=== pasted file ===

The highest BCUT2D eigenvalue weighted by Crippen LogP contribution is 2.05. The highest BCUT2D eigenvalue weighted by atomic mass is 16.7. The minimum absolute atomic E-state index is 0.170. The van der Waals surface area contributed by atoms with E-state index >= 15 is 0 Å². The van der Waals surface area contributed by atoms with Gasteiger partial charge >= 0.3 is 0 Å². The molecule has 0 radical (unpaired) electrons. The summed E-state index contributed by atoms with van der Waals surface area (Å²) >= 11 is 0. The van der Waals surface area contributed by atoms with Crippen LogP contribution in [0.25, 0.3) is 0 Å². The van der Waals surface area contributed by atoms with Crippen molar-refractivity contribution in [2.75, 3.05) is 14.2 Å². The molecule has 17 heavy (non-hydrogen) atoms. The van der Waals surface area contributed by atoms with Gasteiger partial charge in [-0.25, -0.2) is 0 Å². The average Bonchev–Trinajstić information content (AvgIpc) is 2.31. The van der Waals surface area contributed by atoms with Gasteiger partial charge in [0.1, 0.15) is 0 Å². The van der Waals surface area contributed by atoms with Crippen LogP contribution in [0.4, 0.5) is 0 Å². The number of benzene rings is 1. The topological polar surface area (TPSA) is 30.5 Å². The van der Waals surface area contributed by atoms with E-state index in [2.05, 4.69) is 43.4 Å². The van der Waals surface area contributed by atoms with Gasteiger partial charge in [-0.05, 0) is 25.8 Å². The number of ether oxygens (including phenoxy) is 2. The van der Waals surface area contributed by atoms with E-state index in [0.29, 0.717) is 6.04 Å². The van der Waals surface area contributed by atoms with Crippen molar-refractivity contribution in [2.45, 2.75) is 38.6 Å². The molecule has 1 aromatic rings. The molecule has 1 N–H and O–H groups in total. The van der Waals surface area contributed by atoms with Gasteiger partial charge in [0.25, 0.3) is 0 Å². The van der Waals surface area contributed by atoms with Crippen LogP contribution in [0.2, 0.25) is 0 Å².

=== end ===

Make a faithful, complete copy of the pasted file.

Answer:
The highest BCUT2D eigenvalue weighted by Crippen LogP contribution is 2.05. The highest BCUT2D eigenvalue weighted by atomic mass is 16.7. The minimum absolute atomic E-state index is 0.170. The van der Waals surface area contributed by atoms with E-state index >= 15 is 0 Å². The van der Waals surface area contributed by atoms with Gasteiger partial charge >= 0.3 is 0 Å². The molecule has 0 radical (unpaired) electrons. The summed E-state index contributed by atoms with van der Waals surface area (Å²) >= 11 is 0. The van der Waals surface area contributed by atoms with Crippen LogP contribution in [0.25, 0.3) is 0 Å². The van der Waals surface area contributed by atoms with Crippen molar-refractivity contribution in [2.75, 3.05) is 14.2 Å². The molecule has 17 heavy (non-hydrogen) atoms. The van der Waals surface area contributed by atoms with Gasteiger partial charge in [-0.25, -0.2) is 0 Å². The average Bonchev–Trinajstić information content (AvgIpc) is 2.31. The van der Waals surface area contributed by atoms with Gasteiger partial charge in [0.1, 0.15) is 0 Å². The van der Waals surface area contributed by atoms with Crippen LogP contribution in [0.4, 0.5) is 0 Å². The number of benzene rings is 1. The topological polar surface area (TPSA) is 30.5 Å². The van der Waals surface area contributed by atoms with E-state index in [2.05, 4.69) is 43.4 Å². The van der Waals surface area contributed by atoms with Gasteiger partial charge in [-0.05, 0) is 25.8 Å². The number of ether oxygens (including phenoxy) is 2. The van der Waals surface area contributed by atoms with E-state index in [0.29, 0.717) is 6.04 Å². The van der Waals surface area contributed by atoms with Crippen molar-refractivity contribution in [2.45, 2.75) is 38.6 Å². The molecule has 1 aromatic rings. The molecule has 1 N–H and O–H groups in total. The van der Waals surface area contributed by atoms with Gasteiger partial charge in [0.25, 0.3) is 0 Å². The van der Waals surface area contributed by atoms with Crippen LogP contribution in [0.2, 0.25) is 0 Å².